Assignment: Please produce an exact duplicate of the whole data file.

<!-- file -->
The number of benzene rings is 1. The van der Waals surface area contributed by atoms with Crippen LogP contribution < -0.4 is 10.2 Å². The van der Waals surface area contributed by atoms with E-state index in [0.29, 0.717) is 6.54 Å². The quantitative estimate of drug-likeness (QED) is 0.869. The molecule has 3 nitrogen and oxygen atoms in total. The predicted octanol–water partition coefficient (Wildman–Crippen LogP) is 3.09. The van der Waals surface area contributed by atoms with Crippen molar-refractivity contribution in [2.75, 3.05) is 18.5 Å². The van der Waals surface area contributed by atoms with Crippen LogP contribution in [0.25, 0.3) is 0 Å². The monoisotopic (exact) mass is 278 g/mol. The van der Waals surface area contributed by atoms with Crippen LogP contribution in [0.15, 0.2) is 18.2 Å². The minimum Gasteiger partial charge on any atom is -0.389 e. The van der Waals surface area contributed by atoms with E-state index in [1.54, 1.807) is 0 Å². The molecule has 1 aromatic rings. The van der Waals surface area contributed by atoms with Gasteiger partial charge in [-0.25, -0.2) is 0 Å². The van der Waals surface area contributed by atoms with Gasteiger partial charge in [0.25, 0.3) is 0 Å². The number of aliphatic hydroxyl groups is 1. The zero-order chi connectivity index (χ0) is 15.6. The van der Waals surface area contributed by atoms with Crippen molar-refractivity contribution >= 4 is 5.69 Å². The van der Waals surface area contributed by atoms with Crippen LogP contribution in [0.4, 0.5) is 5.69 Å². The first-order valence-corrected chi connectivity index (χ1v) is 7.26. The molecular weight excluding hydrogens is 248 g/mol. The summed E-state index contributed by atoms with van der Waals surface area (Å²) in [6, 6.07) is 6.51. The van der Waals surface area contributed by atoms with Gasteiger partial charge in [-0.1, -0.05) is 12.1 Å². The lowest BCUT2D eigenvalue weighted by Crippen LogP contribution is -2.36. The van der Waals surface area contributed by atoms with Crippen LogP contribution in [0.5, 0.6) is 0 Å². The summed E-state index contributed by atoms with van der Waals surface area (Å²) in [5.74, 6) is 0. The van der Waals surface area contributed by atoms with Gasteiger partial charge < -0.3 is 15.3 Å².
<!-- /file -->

The number of benzene rings is 1. The van der Waals surface area contributed by atoms with Crippen LogP contribution < -0.4 is 10.2 Å². The van der Waals surface area contributed by atoms with E-state index in [0.29, 0.717) is 6.54 Å². The quantitative estimate of drug-likeness (QED) is 0.869. The molecule has 3 nitrogen and oxygen atoms in total. The predicted octanol–water partition coefficient (Wildman–Crippen LogP) is 3.09. The van der Waals surface area contributed by atoms with Crippen molar-refractivity contribution in [2.75, 3.05) is 18.5 Å². The van der Waals surface area contributed by atoms with Crippen LogP contribution in [0.25, 0.3) is 0 Å². The monoisotopic (exact) mass is 278 g/mol. The van der Waals surface area contributed by atoms with Crippen LogP contribution in [0.15, 0.2) is 18.2 Å². The minimum Gasteiger partial charge on any atom is -0.389 e. The van der Waals surface area contributed by atoms with E-state index in [1.54, 1.807) is 0 Å². The molecule has 1 aromatic rings. The van der Waals surface area contributed by atoms with Gasteiger partial charge in [-0.25, -0.2) is 0 Å². The van der Waals surface area contributed by atoms with Gasteiger partial charge in [0.25, 0.3) is 0 Å². The number of aliphatic hydroxyl groups is 1. The zero-order chi connectivity index (χ0) is 15.6. The van der Waals surface area contributed by atoms with Crippen molar-refractivity contribution >= 4 is 5.69 Å². The van der Waals surface area contributed by atoms with Crippen LogP contribution in [0.4, 0.5) is 5.69 Å². The first-order valence-corrected chi connectivity index (χ1v) is 7.26. The molecular weight excluding hydrogens is 248 g/mol. The summed E-state index contributed by atoms with van der Waals surface area (Å²) in [6, 6.07) is 6.51. The van der Waals surface area contributed by atoms with Gasteiger partial charge in [-0.1, -0.05) is 12.1 Å². The lowest BCUT2D eigenvalue weighted by Crippen LogP contribution is -2.36. The van der Waals surface area contributed by atoms with Crippen LogP contribution in [0.5, 0.6) is 0 Å². The summed E-state index contributed by atoms with van der Waals surface area (Å²) in [5.74, 6) is 0. The van der Waals surface area contributed by atoms with Gasteiger partial charge < -0.3 is 15.3 Å².